After the post-Brexit transition period ended on 31 December last year, the EU gave London a “grace period” until 31 March to introduce these controls, to allow authorities and businesses to adapt to the new post-Brexit arrangements.
Earlier this month, London unilaterally extended the grace period by six months, after asking the EU for more flexibility. But the EU is still waiting for a roadmap from the UK on the implementation of the Northern Ireland protocol to assess what flexibility is really meant.
Judging that London was dragging its feet, the EU decided to get tougher. The Commission sent a letter of formal notice to London on Monday for violating the protocol. This is the first step in the EU’s infringement procedure, which can lead to a conviction before the European Court of Justice (ECJ).
The UK has one month to respond to the letter of formal notice.
“The EU and the UK agreed the Protocol together. We are also bound to implement it together,” said the EU co-chair of the joint committee, Marcos Šefčovič. “Unilateral decisions and international law violations by the UK defeat its very purpose and undermine trust between us. The UK must properly implement it if we are to achieve our objectives.”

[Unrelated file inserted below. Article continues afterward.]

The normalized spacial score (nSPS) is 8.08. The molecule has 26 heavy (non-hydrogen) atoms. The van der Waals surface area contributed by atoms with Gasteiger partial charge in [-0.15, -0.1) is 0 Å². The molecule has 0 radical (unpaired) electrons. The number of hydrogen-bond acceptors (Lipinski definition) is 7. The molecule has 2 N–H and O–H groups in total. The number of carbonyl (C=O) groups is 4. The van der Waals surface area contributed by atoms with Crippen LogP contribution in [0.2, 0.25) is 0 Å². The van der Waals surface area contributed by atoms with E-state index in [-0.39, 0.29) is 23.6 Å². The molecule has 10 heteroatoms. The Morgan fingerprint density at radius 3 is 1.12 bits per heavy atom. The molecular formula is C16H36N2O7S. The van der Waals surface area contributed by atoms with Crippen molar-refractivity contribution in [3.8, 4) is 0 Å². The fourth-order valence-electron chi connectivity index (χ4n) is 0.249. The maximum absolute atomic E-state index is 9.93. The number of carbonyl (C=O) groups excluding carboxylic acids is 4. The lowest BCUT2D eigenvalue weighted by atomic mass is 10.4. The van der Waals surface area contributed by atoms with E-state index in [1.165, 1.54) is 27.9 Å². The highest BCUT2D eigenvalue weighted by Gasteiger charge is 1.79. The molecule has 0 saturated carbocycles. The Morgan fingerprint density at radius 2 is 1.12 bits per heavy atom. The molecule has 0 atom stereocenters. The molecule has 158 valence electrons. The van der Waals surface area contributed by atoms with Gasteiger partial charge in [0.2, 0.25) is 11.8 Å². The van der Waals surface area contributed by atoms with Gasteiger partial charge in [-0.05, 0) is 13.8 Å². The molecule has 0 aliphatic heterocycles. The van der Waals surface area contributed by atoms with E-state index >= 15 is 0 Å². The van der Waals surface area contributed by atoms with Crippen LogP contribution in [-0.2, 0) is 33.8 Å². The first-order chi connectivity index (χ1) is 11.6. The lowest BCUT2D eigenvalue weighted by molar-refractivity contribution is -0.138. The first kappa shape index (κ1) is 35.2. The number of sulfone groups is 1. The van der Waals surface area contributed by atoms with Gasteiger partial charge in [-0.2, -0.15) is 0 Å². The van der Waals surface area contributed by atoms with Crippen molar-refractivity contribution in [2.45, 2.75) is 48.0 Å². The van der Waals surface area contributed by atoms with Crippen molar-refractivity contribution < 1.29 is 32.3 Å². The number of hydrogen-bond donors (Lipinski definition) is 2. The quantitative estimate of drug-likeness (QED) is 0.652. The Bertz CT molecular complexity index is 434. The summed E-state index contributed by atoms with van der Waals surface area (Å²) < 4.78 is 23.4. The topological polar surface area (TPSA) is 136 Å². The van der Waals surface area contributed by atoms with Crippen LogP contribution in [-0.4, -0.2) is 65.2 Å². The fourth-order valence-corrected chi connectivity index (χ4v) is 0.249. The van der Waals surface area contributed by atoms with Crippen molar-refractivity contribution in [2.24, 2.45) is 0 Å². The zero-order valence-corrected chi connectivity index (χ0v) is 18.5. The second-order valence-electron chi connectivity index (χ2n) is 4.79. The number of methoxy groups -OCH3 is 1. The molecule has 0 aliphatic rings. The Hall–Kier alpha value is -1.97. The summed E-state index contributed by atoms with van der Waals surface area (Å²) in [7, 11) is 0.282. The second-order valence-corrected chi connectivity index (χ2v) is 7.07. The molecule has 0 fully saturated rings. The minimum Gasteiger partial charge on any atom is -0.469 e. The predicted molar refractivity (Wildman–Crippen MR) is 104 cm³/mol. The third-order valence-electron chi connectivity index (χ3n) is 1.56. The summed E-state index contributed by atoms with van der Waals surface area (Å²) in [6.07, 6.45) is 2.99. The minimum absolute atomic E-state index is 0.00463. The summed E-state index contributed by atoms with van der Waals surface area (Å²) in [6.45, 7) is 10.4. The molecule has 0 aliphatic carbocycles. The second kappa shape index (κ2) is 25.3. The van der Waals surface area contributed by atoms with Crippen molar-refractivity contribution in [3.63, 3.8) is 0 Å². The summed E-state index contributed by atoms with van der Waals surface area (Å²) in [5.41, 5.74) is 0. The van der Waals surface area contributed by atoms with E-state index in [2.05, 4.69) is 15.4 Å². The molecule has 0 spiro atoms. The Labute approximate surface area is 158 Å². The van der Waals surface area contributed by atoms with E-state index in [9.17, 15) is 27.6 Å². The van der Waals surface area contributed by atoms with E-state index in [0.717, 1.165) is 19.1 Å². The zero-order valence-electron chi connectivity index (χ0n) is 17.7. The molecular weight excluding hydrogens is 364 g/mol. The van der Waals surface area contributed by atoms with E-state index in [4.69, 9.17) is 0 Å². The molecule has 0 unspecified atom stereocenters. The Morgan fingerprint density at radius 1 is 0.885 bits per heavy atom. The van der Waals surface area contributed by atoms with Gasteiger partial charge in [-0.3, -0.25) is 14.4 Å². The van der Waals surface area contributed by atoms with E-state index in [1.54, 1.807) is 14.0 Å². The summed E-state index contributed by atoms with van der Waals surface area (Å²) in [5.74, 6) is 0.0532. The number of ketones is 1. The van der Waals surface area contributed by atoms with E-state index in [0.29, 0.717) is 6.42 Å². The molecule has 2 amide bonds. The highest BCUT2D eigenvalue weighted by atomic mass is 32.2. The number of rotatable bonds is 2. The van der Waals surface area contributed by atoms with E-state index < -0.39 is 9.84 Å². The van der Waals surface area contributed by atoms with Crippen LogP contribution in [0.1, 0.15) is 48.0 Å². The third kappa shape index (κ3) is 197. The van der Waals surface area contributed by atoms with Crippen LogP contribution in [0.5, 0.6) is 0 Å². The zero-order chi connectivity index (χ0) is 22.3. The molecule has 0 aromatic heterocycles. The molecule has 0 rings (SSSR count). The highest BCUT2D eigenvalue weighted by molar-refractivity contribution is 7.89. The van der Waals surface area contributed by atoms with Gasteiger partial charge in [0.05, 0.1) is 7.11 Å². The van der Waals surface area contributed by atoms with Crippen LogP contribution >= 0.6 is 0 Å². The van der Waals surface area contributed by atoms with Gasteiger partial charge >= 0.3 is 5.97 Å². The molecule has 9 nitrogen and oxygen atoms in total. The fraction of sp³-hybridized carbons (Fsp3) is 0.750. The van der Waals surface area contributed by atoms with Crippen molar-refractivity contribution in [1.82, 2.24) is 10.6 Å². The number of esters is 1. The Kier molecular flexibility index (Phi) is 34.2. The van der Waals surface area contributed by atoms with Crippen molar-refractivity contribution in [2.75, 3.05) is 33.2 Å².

We agreed IE/NI Protocol together, as the only way to protect Good Friday (Belfast) Agreement. Bound to implement it together. Unilateral action undermines trust.
“I do hope that through the collaborative, pragmatic and constructive spirit that has prevailed in our work so far on implementing the Withdrawal Agreement, we can solve these issues in the Joint Committee without recourse to further legal means,” the Commissioner added.
Šefčovič has also “sent a political letter to David Frost, the UK’s co-chair of the Joint Committee, calling on the UK government to rectify and refrain from putting into practice the statements and guidance published on 3 March and 4 March 2021,” the Commission said in a press release.